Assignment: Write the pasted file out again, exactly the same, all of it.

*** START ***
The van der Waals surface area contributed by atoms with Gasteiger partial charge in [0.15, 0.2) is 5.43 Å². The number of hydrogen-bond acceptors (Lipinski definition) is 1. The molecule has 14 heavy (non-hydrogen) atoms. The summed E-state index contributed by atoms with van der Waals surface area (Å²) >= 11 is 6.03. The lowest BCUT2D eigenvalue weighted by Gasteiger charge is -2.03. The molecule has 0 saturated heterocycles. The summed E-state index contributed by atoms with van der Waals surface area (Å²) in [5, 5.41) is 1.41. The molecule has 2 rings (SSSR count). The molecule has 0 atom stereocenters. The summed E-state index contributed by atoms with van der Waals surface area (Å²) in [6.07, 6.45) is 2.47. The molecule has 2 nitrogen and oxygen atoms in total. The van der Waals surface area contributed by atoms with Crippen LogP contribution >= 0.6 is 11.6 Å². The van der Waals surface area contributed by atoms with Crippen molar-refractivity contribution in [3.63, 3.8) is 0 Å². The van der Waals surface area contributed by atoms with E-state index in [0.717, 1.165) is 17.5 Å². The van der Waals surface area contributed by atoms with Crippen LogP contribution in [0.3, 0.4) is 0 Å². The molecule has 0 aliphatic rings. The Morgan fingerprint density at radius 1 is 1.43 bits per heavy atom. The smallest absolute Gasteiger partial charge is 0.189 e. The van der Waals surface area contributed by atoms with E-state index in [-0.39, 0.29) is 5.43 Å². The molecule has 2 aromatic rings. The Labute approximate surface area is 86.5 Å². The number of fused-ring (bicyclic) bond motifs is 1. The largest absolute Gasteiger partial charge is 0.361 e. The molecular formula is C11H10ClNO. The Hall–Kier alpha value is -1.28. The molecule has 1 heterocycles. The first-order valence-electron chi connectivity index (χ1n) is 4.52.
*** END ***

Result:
The van der Waals surface area contributed by atoms with Gasteiger partial charge in [0.15, 0.2) is 5.43 Å². The number of hydrogen-bond acceptors (Lipinski definition) is 1. The molecule has 14 heavy (non-hydrogen) atoms. The summed E-state index contributed by atoms with van der Waals surface area (Å²) >= 11 is 6.03. The lowest BCUT2D eigenvalue weighted by Gasteiger charge is -2.03. The molecule has 0 saturated heterocycles. The summed E-state index contributed by atoms with van der Waals surface area (Å²) in [5, 5.41) is 1.41. The molecule has 2 rings (SSSR count). The molecule has 0 atom stereocenters. The summed E-state index contributed by atoms with van der Waals surface area (Å²) in [6.07, 6.45) is 2.47. The molecule has 2 nitrogen and oxygen atoms in total. The van der Waals surface area contributed by atoms with Crippen LogP contribution >= 0.6 is 11.6 Å². The van der Waals surface area contributed by atoms with Crippen molar-refractivity contribution in [3.63, 3.8) is 0 Å². The van der Waals surface area contributed by atoms with E-state index in [0.717, 1.165) is 17.5 Å². The van der Waals surface area contributed by atoms with Crippen LogP contribution in [0.3, 0.4) is 0 Å². The molecule has 0 aliphatic rings. The Morgan fingerprint density at radius 1 is 1.43 bits per heavy atom. The smallest absolute Gasteiger partial charge is 0.189 e. The van der Waals surface area contributed by atoms with E-state index in [-0.39, 0.29) is 5.43 Å². The molecule has 2 aromatic rings. The Labute approximate surface area is 86.5 Å². The number of fused-ring (bicyclic) bond motifs is 1. The largest absolute Gasteiger partial charge is 0.361 e. The molecular formula is C11H10ClNO. The Hall–Kier alpha value is -1.28. The molecule has 1 heterocycles. The first-order valence-electron chi connectivity index (χ1n) is 4.52.